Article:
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Germany; Lefebvrists; papal cold calls; Legionaries; and Lampedusa

Over the centuries, the first tremors of earthquakes in Catholicism often have been felt in Germany. That nation gave birth to the Protestant Reformation, and it was also where the theological energies that erupted in the Second Vatican Council began to swirl.

Ralph Wiltgen captured the second point in the title of his famous 1967 history of Vatican II, The Rhine Flows into the Tiber.

Given that history, it's worth casting an eye on Germany these days to track the fallout of the "Francis effect." Two recent storylines are intriguing in that regard.

First, the Freiburg archdiocese recently issued a 14-page pastoral manual outlining circumstances under which divorced and civilly remarried Catholics might be readmitted to the sacraments, including Communion. That move compelled the Vatican to issue an Oct. 8 statement urging church leaders to wait for reforms to be adopted in Rome before implementing them on the ground.

Second, Bishop Franz-Peter Tebartz-van Elst of Limburg is currently basking in global celebrity as the "bling bishop" because of widely circulated accounts of how much he's spent on remodeling his residence -- $42 million in all, including almost $22,000 for a bathtub. Francis dispatched an investigator to Limburg in September, and this week, Tebartz-van Elst was in Rome for meetings while calls for his resignation mount.

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(Proving he's not completely tone deaf, the bishop took the budget carrier Ryanair for the trip.)

If these are early warning signs of something bigger, what might it be?

In the case of Freiburg, it's the danger of expectations. Catholics of a certain age will recall the atmosphere back in 1963, when John XXIII created a commission to study birth control that continued under Paul VI. The takeaway was that the church was on the brink of changing its teaching, so much so that people remember priests saying from the pulpit they no longer needed to confess using contraception because all that was about to disappear.

Of course, Paul VI eventually affirmed the traditional ban with Humanae Vitae. Wherever one stands on the merits of the encyclical, there's no denying that people hoping for change were massively disappointed, and the fault lines that opened up scarred Paul's papacy from that point forward.

Similarly today, Francis has created palpable expectations of change in the rules regarding divorced and remarried Catholics. Once again, there's a widespread sense that it's only a matter of time, and Freiburg illustrates the understandable temptation to jump the gun. If the pope's already signaled where we're going, many people may conclude, what's the point in waiting around?

None of this is especially troubling if Francis already has made up his mind. But if he hasn't -- for instance, if he's open to the possibility that next October's Synod of Bishops might nudge him in a different direction -- Freiburg offers a useful prompt that it might be a good idea to say so out loud.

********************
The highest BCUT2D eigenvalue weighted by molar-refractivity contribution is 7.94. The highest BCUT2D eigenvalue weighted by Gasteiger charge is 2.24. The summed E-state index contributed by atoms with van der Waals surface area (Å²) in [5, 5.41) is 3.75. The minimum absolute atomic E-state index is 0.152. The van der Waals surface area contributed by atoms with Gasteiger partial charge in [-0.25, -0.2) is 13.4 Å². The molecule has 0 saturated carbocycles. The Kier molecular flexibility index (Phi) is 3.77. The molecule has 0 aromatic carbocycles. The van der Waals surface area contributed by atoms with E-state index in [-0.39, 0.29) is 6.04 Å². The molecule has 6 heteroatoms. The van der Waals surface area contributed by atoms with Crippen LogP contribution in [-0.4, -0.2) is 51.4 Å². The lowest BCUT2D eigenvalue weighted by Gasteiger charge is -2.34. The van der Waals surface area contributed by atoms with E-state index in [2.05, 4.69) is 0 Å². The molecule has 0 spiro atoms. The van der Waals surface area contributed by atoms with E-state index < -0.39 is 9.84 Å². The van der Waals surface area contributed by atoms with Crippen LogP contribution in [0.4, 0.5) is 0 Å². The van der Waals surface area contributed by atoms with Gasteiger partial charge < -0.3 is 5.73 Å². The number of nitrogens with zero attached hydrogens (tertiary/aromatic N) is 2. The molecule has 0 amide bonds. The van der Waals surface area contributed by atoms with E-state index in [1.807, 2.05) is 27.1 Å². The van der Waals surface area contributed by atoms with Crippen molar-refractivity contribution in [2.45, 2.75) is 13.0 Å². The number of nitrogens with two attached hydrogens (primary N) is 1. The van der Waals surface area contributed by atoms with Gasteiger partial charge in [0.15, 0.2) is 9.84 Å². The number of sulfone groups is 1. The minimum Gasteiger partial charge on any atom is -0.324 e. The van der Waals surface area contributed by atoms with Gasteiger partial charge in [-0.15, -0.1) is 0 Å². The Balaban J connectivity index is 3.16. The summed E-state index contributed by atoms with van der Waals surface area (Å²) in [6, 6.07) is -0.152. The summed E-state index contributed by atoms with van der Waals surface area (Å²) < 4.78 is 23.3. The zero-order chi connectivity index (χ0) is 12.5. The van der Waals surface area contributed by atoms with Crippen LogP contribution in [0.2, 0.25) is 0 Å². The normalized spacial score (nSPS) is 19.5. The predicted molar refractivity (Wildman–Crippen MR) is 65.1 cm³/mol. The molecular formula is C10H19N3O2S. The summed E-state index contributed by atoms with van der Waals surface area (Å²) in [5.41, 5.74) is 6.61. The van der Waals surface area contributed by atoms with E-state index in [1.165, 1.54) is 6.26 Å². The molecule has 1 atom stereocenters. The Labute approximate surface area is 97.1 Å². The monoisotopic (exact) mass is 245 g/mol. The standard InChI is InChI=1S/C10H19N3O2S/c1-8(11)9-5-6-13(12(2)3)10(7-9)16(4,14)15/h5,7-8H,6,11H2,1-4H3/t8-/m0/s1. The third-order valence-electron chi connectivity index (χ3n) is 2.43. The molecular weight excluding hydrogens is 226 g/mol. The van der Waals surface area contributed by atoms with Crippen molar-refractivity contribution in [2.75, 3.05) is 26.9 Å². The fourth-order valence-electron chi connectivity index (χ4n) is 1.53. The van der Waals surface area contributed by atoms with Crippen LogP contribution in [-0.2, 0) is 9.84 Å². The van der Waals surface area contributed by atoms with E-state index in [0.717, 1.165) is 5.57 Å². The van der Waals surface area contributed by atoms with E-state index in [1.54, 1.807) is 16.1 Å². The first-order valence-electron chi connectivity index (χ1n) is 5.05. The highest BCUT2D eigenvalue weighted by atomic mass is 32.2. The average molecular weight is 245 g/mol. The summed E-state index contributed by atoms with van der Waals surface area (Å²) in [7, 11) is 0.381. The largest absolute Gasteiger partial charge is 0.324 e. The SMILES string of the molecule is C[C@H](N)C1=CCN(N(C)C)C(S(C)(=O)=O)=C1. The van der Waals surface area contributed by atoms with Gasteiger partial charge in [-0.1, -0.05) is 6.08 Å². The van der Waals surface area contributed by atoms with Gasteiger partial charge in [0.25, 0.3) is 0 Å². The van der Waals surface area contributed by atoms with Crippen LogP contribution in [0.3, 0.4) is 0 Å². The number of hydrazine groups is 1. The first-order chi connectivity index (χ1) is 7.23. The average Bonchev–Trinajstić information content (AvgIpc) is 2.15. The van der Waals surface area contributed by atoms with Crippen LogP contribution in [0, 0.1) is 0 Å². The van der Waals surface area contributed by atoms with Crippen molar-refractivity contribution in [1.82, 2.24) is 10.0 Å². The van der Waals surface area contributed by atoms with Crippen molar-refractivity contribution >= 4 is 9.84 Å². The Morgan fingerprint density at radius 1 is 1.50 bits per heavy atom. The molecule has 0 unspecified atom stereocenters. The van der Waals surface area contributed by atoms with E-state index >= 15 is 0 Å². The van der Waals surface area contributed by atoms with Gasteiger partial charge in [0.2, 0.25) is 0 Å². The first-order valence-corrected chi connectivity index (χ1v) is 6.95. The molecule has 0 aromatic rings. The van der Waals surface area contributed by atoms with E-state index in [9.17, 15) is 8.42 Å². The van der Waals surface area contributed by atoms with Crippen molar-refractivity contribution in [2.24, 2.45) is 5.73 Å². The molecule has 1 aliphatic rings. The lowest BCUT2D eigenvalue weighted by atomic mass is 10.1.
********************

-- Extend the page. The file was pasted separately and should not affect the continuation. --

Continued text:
As for Limburg, it illustrates a striking feature of Francis' management style that we might dub "leadership by shaming."

It's not clear if Francis will impose discipline on Tebartz-van Elst by removing him from office or naming a papal delegate to administer some aspects of the diocese, including its finances.

In some ways, however, all that may be superfluous, because he's already brought a hammer down simply by offering such an unmistakably different vision of what leadership in the church is supposed to look like.

As a thought experiment, ponder whether this story would have become a cause célèbre during the Benedict years. I suspect the answer is no, because what makes it so jarring, and so irresistible from a media point of view, is the contrast between Tebartz-van Elst and his new boss.

The headline has been, "This bishop didn't get the memo."

Of course, Francis' embrace of simplicity arises out of his own personality and spiritual convictions. However, he's also politically savvy enough to realize that it hands a club to the world to beat up on bishops who don't follow suit.

In other words, Limburg illustrates that Francis may not always need to exercise the formal powers of his office in order to turn the screws on recalcitrant middle managers. Sometimes it's enough merely to set a different example then let public opinion do the work.

The Lefebvrists and a Nazi war criminal

One can debate what the election of Francis means on other fronts, but there's no doubt that it heralded the closure of the window that opened under Benedict XVI for reconciliation with the traditionalist Society of St. Pius X, popularly known as the Lefebvrists.

Francis doesn't feel the same affection for the pre-Vatican II Latin Mass, nor the same impulse to reintegrate its devoteés. He's already taken steps that have set off shock waves in traditionalist circles, including a ban on celebration of the old Mass by the Franciscan Friars of the Immaculate and replacing five consultants in the Office for the Liturgical Celebrations known for their high church tastes.